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Island nation in deep water: Sri Lanka needs a government at the earliest to steer it out of crisis


The critical need, is the formation of a government, even an interim one, at the earliest to steer the nation out of its worst political-economic crisis since its independence.

Escalating nationwide protests in Sri Lanka—against crippling shortages of essentials, double-digit food and fuel inflation, and long power cuts—have descended into a spiral of violence against the rule of the Rajapaksas. Prime minister Mahinda Rajapaksa has resigned and fled to the safety of a naval base in Trincomalee, a port city on the north-eastern coast. Sri Lanka’s tri-forces have been given shoot-at-sight orders to bring the violence under control. Even before these orders, there was an enhanced deployment of the army, triggering fears that the pretext of violence and instability may pave the way for military rule. The critical need, is the formation of a government, even an interim one, at the earliest to steer the nation out of its worst political-economic crisis since its independence.

Although president Gotabaya Rajapaksa has stated that all “efforts will be made to restore political stability through consensus”, efforts to form a government have proven futile. The opposition is not keen to form one under the leadership of a Rajapaksa or with the ruling Sri Lanka Podujana Party. The largest opposition party, Samagi Jana Balawegaya, does not have the numbers to form a government but wants all opposition parties to pass a no-confidence motion against the government, initiate the abolishment of the executive presidency, and impeach the president. The outcome of the president’s likely meetings with leaders of all political parties is thus uncertain.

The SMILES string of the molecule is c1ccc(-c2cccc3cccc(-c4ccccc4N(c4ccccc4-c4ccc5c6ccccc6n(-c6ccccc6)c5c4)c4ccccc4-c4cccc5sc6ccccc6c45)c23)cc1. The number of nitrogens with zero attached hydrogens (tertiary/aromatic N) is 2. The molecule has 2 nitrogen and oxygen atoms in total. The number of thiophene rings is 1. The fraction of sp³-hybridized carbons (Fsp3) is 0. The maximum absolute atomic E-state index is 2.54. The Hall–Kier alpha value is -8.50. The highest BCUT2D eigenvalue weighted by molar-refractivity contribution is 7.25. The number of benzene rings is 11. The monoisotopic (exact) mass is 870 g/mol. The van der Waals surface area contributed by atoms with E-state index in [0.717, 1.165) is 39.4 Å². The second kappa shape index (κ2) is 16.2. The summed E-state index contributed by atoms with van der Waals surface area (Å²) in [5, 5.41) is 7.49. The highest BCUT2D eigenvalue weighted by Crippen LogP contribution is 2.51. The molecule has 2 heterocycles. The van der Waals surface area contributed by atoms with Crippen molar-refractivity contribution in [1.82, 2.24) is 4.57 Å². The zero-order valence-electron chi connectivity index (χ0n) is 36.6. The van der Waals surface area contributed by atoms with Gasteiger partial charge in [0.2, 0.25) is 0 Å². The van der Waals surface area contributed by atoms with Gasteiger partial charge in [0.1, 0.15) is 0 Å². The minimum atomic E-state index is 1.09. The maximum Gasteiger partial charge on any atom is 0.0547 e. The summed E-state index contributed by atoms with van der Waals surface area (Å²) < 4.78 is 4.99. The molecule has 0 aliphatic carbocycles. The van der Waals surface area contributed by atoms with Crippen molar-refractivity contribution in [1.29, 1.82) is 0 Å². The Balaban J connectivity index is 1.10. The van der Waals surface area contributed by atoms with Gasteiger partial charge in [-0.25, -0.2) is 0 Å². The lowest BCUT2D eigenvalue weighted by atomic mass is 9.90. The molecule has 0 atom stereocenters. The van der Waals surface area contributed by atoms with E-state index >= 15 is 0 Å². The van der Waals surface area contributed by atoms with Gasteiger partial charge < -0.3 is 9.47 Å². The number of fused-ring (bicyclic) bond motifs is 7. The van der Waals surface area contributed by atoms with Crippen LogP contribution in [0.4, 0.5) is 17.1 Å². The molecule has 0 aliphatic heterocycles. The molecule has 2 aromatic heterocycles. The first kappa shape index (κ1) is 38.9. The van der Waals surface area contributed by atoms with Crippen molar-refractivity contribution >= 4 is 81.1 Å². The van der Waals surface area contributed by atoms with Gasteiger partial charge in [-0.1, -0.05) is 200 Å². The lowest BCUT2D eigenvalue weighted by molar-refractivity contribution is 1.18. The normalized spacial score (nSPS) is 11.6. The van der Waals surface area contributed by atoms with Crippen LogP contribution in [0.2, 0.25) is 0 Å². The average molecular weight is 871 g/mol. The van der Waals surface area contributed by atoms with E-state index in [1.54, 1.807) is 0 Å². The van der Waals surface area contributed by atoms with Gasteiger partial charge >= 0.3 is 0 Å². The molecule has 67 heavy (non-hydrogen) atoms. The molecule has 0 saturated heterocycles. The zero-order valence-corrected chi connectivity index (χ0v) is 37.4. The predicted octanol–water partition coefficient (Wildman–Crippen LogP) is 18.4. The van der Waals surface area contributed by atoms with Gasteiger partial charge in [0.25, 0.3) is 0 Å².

Political instability is not what the island nation needs for now to stem its economic woes through a bailout package with the International Monetary Fund, which was to begin another round of technical discussions from May 9-23. It hopes for a Rapid Finance Instrument facility as well as an Extended Fund Facility to overcome its balance of payments crisis, which has left it with limited foreign reserves—as low as $50 million to pay for fuel, food, and other essentials. Last month, it decided to suspend international bond payments. With a $50 billion foreign debt, Sri Lanka owes around $8 billion in debt repayments. Fund packages come with conditionalities which many emerging economies balk at. But the need of the hour is to implement a credible and coherent strategy to restore macroeconomic stability with social safety nets to cushion the impact of the economic crisis on the vulnerable sections of the population. Sri Lanka is no stranger to implementing IMF-driven macroeconomic stabilisation programmes. It has done so for nearly 70% of the last four decades, as has been pointed out by former chief economic advisor Arvind Subramanian. The salvation for its external payments crisis and economic meltdown requires the formation of a government at the earliest.

Considering Sri Lanka’s strategic location in the Indian Ocean, neighbours like India cannot remain immune to its rapid descent into chaos. India has extended $3.5 billion in economic assistance including a $400 million currency swap, $500 million loan deferment, and credit lines for importing fuel, food, and medicines, which have already been used. Around 16,000 MT of rice has been supplied. There is a slight difference in India’s stance— it is now pledging support to the Sri Lankan people. India thus has firmly stated that it will “always be guided by the best interests of the people of Sri Lanka expressed through democratic processes”. The best interests of the 22 million populace lies in the formation of a post-Rajapaksa government through democratic processes to address the economic crisis that impacts all of them.

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